Death, in our culture today, is taboo yet spoken about and seen everywhere. We are surrounded by it, but refuse to speak about it. We show each other images of it in the media that we enjoy, in the nightly news that we watch, in the prime-time tv that we watch, and in the movies that we partake of. Yet, it is still something that we do not speak directly of. We listen to music that circle around it, we read novels that pass over it, poetry that symbolizes it, yet we do not understand it.
Death is a shock, an awakening to who we are and how we view life. We are defined by it. Death is who we are. Morito, ergo sum, so to speak. We refuse to hold to this, we want to say that our lives are not interrupted by death, yet it is not true.
The true problem of Death arises when we read the narrative of Christ's death in Scripture. We do not know how to handle it. The Apostles, "needed these appearances (of the Resurrected Christ) in order to restore their faith in Him, the Christ, which had been shattered by the catastrophe of Good Friday." (pg. 371) Yet, we do not share in the scandal that the Apostles had. We've read the narrative and we know that God died for us, in Christ, and that He arose on the third day. We have turned the scandal into a celebration, and need to bring the scandal back.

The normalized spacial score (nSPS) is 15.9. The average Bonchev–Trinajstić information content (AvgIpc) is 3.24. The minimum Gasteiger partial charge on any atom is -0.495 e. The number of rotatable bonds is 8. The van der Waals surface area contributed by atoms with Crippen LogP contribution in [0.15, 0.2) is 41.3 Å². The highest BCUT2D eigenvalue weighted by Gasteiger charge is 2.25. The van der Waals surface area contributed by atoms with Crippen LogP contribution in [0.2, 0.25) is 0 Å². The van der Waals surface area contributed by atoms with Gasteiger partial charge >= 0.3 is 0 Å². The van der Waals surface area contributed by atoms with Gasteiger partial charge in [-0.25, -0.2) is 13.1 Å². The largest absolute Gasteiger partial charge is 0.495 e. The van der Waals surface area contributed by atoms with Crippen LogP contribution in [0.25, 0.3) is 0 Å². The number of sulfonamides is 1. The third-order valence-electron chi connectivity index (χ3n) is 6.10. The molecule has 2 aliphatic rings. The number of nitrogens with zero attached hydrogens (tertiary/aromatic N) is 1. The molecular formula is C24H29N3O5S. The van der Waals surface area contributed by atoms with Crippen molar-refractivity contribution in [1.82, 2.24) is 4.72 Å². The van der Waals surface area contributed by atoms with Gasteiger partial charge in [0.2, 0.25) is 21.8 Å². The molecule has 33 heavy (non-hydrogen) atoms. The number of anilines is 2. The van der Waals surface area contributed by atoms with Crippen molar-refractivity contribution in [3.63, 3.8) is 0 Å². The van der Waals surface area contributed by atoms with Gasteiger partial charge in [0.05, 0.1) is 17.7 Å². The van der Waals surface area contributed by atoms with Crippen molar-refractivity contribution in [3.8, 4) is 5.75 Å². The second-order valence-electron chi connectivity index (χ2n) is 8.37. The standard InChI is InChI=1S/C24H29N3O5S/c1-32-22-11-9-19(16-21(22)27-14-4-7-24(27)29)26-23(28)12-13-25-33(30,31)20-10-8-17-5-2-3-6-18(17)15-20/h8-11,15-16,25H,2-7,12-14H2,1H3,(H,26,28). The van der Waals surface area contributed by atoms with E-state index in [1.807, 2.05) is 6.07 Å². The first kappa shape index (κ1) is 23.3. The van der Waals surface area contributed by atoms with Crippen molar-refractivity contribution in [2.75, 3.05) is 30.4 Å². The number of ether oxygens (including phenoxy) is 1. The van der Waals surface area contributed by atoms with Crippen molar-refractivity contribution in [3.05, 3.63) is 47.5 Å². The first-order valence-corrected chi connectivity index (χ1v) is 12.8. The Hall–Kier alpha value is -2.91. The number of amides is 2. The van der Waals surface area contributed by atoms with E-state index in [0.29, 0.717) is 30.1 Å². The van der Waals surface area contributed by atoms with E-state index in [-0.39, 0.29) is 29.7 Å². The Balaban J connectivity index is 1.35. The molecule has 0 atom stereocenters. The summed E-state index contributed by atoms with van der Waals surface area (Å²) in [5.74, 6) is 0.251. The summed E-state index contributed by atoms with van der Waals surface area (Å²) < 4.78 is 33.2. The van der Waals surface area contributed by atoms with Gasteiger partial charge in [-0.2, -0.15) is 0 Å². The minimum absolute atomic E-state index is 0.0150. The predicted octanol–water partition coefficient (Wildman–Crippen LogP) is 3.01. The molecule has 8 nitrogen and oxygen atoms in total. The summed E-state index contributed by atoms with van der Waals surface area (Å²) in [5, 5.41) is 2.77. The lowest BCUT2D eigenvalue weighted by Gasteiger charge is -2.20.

"Jesus did not merely take upon Himself, and drink to the dregs, the biter cup of human suffering" (pg. 365) in His death. If it was only that, we still should be shocked, but it would not bear\bare the full weight\brunt of what happened on Good Friday. On Good Friday and Holy Saturday, "He also endured a measure of spiritual suffering, in the sense of feeling utterly forsaken by God, which no other person has ever suffered, and which we can only imagine as a foretaste of Hell - not as the "realm of the dead" but as the horror of being seperated from God." (pg. 365)
We need to at this point abandon Brunner. He continues "the article of the descensus ad inferos in the Apostles' Creed, is above all that it calls our attention to the fact that the point of the deepest humiliation of Christ is at the same time the beginning of His exaltation, of the Resurrection." (pg. 365) Brunner here makes an error that I feel most Christians make, and I made growing up. We gloss over the deep humiliation of Christ, and change it into a victory for ourselves. We too quickly pass over the Christ died part of "Christ died for us" (Romans 5:8).
We need to dwell on the absurdity of Death, and we do not. We gloss over it, we make it routine, we do not acknowledge it's power. And we run into a grievous theological error when we forget the torment and agony of our Saviour. That is what Lent is, taking serious the Death of God. If we do not do this, we fail to understand our faith.